Meanwhile, the story truly begins to fragment. Now that the players and the premise are established, we spend almost the entire chapter jumping between two things – between Jon’s interview and Dan and Laurie fighting street punks, between President Nixon and Jon on Mars, and between reality and the comic-within-a-comic Tales Of The Black Freighter. I lovelovelove that Moore and Gibbons took the time to imagine that superhero comics would take a nosedive in the face of actual superheroes, and that pirate comics would rise in response, and the comic goes on to dovetail beautifully with the story – we’ve secretly been given characterisation for Adrian all this time, when we naturally interpret it as another detail in the same vein as the Nostalgia ads and the threats of war on the horizon; a vague feeling of oncoming doom.
What attracts me to The Black Freighter especially is how clear-eyed it is in vision; not only is it distinct from the narrative around it (Dave Gibbons goes wonderfully ghoulish in a way that he doesn’t in reality, even during moments of violence, up until the final chapter), it’s distinct in a way that suggests an actual artist with his own themes and preoccupations, and those themes are a response to the world he’s in. It’s very rare to see stories-within-stories done with this level of sophistication – the only other thing I can think of is Night Film by Marisha Pessl.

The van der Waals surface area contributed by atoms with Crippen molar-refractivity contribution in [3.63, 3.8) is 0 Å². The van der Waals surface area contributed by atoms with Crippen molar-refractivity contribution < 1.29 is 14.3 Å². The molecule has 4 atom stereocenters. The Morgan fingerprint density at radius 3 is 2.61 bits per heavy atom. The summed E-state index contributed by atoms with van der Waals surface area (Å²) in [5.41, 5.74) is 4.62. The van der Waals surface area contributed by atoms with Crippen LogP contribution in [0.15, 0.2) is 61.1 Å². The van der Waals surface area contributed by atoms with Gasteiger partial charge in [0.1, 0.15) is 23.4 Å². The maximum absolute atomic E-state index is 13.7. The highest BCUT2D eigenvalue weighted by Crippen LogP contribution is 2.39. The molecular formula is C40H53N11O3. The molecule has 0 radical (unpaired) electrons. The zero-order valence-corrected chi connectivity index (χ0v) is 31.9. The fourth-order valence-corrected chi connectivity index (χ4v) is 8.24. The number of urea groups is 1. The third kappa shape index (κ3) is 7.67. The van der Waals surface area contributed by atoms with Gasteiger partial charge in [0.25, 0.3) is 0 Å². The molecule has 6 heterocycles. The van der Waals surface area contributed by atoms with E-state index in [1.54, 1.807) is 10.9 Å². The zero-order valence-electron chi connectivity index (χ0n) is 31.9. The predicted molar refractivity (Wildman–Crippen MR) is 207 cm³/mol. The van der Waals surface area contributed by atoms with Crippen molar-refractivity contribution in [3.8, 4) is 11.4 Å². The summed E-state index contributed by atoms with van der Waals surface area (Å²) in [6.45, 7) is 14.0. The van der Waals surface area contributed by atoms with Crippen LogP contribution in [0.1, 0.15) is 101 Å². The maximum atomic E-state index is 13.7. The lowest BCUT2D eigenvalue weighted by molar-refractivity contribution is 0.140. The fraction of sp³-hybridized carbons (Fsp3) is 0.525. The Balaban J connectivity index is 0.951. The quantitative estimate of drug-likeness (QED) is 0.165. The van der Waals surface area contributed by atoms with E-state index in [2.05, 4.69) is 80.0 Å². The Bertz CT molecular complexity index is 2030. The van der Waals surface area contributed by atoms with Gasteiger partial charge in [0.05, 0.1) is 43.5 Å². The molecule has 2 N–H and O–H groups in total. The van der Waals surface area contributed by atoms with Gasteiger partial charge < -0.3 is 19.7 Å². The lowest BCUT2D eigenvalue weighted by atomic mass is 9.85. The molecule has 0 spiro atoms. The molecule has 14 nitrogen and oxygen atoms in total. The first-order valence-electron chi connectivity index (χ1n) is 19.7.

ZZ: I’ve always loved how The Black Freighter works as worldbuilding. This is a culture that’s become skeptical of both order and the attempts to work justice outside of order, and pirates are such an excellent way to work outside of both of those social fixations: lawless and self-interested. They’re fundamentally unsafe, but they aren’t pretending to be anything else; pirates promise no panacea. In that way, they’re down there with the rest of the world, able to act outside of it and on its behalf–because they’re violent, because they’re capable, because they’re better-informed–but there’s no messing around with the idea that they have the moral right to do so.
I also love how baroque the story and its language are. Like you said, it’s entirely convincing as a piece of art in its own right rather than as just a little metatextual experiment of Moore’s: I’d read it on its own, for sure. Elaborate prose has never been a barrier to entry on the right kind of pulp fiction–if it were, Lovecraft would have vanished long ago–but it’s something that rarely shows up in homages. Unsurprisingly, though, Moore gets the appeal of language that is perfectly keyed to the concepts its dealing with; gets the way antique phrases and ancient sensibilities can feel truer when it comes to talking about the immensities of life, death, and monsters. That he does that in The Black Freighter, and gains the weight of it, while still constructing a story that tackles all the same subjects in a modern vernacular, well… there’s a reason the guy is one of the greats.